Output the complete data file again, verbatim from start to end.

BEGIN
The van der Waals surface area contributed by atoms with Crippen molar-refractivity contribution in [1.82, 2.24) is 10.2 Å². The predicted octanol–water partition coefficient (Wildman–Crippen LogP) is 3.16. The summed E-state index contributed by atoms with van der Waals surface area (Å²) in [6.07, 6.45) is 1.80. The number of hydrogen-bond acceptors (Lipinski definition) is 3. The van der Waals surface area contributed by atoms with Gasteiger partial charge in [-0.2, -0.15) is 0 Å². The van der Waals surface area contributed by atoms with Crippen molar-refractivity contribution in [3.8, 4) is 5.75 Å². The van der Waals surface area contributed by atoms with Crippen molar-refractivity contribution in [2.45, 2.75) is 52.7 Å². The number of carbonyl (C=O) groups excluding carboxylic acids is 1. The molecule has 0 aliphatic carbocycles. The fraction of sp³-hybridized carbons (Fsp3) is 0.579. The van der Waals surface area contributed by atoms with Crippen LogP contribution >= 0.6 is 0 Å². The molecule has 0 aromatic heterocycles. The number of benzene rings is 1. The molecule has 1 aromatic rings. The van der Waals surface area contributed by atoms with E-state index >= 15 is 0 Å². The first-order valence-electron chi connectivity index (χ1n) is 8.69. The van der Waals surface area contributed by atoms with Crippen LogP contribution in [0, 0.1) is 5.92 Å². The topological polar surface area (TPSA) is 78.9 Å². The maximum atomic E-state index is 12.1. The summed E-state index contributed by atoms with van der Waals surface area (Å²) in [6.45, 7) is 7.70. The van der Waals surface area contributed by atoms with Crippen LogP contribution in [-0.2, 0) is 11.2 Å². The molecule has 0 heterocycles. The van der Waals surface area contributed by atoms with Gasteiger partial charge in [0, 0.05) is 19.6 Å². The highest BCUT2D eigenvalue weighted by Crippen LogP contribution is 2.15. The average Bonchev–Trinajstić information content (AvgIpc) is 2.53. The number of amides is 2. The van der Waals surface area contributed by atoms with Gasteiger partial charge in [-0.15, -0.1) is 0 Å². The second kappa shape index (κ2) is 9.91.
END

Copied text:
The van der Waals surface area contributed by atoms with Crippen molar-refractivity contribution in [1.82, 2.24) is 10.2 Å². The predicted octanol–water partition coefficient (Wildman–Crippen LogP) is 3.16. The summed E-state index contributed by atoms with van der Waals surface area (Å²) in [6.07, 6.45) is 1.80. The number of hydrogen-bond acceptors (Lipinski definition) is 3. The van der Waals surface area contributed by atoms with Gasteiger partial charge in [-0.2, -0.15) is 0 Å². The van der Waals surface area contributed by atoms with Crippen molar-refractivity contribution in [3.8, 4) is 5.75 Å². The van der Waals surface area contributed by atoms with Crippen molar-refractivity contribution in [2.45, 2.75) is 52.7 Å². The number of carbonyl (C=O) groups excluding carboxylic acids is 1. The molecule has 0 aliphatic carbocycles. The fraction of sp³-hybridized carbons (Fsp3) is 0.579. The van der Waals surface area contributed by atoms with Crippen LogP contribution >= 0.6 is 0 Å². The molecule has 0 aromatic heterocycles. The number of benzene rings is 1. The molecule has 1 aromatic rings. The van der Waals surface area contributed by atoms with E-state index >= 15 is 0 Å². The first-order valence-electron chi connectivity index (χ1n) is 8.69. The van der Waals surface area contributed by atoms with Crippen LogP contribution in [0, 0.1) is 5.92 Å². The topological polar surface area (TPSA) is 78.9 Å². The maximum atomic E-state index is 12.1. The summed E-state index contributed by atoms with van der Waals surface area (Å²) in [6.45, 7) is 7.70. The van der Waals surface area contributed by atoms with Crippen LogP contribution in [-0.2, 0) is 11.2 Å². The molecule has 0 heterocycles. The van der Waals surface area contributed by atoms with Gasteiger partial charge in [0, 0.05) is 19.6 Å². The highest BCUT2D eigenvalue weighted by Crippen LogP contribution is 2.15. The average Bonchev–Trinajstić information content (AvgIpc) is 2.53. The number of amides is 2. The van der Waals surface area contributed by atoms with Gasteiger partial charge in [-0.15, -0.1) is 0 Å². The second kappa shape index (κ2) is 9.91.